Thursday, August 30, 2012

The last push

When we moved to Mucky Boots we knew the house needed a lot of work. The kitchen. All 2.5 bathrooms. 90% of the flooring. Most of the light fixtures. Every wall needed painting. I thought it would take a year once we left our jobs, although in retrospect I have no idea what I based that on. It's not like I actually knew anything about home renovations...

Fast forward three years and we're finally embarking on the last big project: the mudroom, laundry room and powder room on the main floor. After that there will be lots of loose ends to finish up, but once this last job is finished it will be downhill all the way.

We actually started this project a couple of years ago, when we demolished the powder room. But then we discovered that the empty room made a great space for brooding baby chicks, and other projects claimed our attention, and somehow more than two years have passed without any progress. Two years of stained vinyl flooring, damaged baseboard, dog-scratched doors, institutional fluorescent lights and unbelievably ugly wallpaper as the main entrance to our home. It will be so nice to get this project done.

But in the meantime there's some mess and disruption to get through. Kim and I emptied every room, moved the washer and dryer, took shelves off the walls, repaired every hole, stripped the wallpaper and removed the baseboards. So now our dining room is holding the relocated contents of the laundry room and mudroom, and looks like this...

...and our front hallway looks like this.

But the experts have arrived to install the new floor, and so our porch looks like this...

and the laundry room looks like this.

Already a big improvement. 

Wednesday, August 29, 2012

Johnny D

Every August since we've been here (and this makes #4) this is the conversation that crops up.

Kim: "Lawn tractors are going on sale."
Miriam: "Maybe we should get one."
Kim: "It's a lot of money."
Miriam: "We have a lot of lawn to mow."
Kim: "It would be nice."
Miriam: "It would also be one more thing to take care of."
Kim: "Do you think they come with cruise control?"

But somehow, by the time we talk ourselves into taking the plunge, the inventory has sold out and the sales have ended and we wind up exactly where we started: tractor-less.

Not this year. This year the stars aligned themselves perfectly in the universe. The threads of (1) being tired of mowing and mowing and mowing with our gutless mower, (2) tractors going on sale, (3) our research into the best model for us being up-to-date, and (4) having money in the bank account, all came together, and we brought home Johnny D, the newest member of the Mucky Boots Family of Tools That Make Our Lives Easier (which also includes our Miele vacuum, our Mikita cordless drill and Ruby the Truck).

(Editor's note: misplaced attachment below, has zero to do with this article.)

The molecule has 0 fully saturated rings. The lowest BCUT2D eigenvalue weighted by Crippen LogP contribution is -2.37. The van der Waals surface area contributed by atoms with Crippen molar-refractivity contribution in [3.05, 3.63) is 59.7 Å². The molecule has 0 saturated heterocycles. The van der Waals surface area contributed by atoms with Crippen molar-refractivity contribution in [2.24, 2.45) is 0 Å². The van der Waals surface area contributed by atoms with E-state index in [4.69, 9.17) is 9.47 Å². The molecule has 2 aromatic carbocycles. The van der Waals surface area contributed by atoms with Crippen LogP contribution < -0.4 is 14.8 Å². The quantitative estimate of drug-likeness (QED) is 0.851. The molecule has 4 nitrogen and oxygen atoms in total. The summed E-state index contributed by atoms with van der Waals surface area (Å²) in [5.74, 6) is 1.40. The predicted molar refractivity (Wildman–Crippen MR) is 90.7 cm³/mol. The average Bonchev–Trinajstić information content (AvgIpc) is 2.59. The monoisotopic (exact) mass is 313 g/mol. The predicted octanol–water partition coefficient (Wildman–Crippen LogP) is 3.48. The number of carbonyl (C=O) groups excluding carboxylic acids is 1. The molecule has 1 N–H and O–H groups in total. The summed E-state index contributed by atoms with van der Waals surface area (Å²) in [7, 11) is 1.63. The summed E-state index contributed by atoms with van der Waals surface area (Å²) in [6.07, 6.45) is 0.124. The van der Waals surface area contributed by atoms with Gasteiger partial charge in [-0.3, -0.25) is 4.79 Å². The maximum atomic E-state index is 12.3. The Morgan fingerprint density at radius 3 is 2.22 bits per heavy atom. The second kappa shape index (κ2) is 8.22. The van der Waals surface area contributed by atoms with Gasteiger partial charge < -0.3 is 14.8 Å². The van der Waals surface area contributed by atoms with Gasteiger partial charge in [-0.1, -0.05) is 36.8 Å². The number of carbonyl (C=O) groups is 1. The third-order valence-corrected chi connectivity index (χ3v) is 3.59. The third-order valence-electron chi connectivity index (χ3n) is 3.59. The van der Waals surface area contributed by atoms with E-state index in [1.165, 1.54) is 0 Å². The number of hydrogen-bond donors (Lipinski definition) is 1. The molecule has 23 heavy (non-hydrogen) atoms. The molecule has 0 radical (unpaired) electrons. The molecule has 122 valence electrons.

We (by which I mean Kim) have (has) now mowed everything in sight, easy as pie. 

Yes, it has cruise control. And no, I'm not kidding.

Saturday, August 25, 2012

Mucky Boots poppies, delivered

If you've been hanging out at Mucky Boots for any length of time, you'll know that poppies are one of the superstars of our gardens. In the spring the orange creamsicle and yellow San Pelegrino poppies bring early colour...

and in the heat of the summer the oriental poppies bloom and bloom.

And all summer long the self-seeding corn poppies keep the blueberries company in the vegetable garden.

Poppies as big as a side plate and as small as a loonie. Poppies in ballet tutu pink and bordello velvet red. Poppies reaching five feet tall and poppies no higher than my knee. Poppies in May and October and every month in between. Mucky Boots would be a much drabber place without its poppies, for which I can take no credit. They were here when we arrived and I haven't done much to make their lives any better except admire them unreservedly - I rarely water them, never feed them, and when they finish blooming I hack them to the ground. And they repay me by growing fresh new greens and sometimes a whole new set of flowers.

For the first time this year I have been collecting the seed pods, thinking I would broadcast them in the field behind the greenhouse and in empty spots in the perennial gardens. (I would love to see poppies deliver a knock-out punch to the creeping bellflower - cheerful exuberance beating out sneaky infiltration.) 

I have been so conscientious about collecting that I now have many more seeds than I can possibly use. So here's your chance to get some of that colour for your own garden: drop me an email at mstanford at shaw dot ca and I'll send you a little packet with a mixture of poppy seeds. 

Johnny Appleseed's got nothing on me.

Tuesday, August 21, 2012

Bumper crops and bummers

This year marks my fourth as a vegetable grower, and among the many lessons I have learned as I fumbled and bumbled my way from seed to supper, the one that is staring me in the face right now is that I can never predict which crops will do well and which will struggle.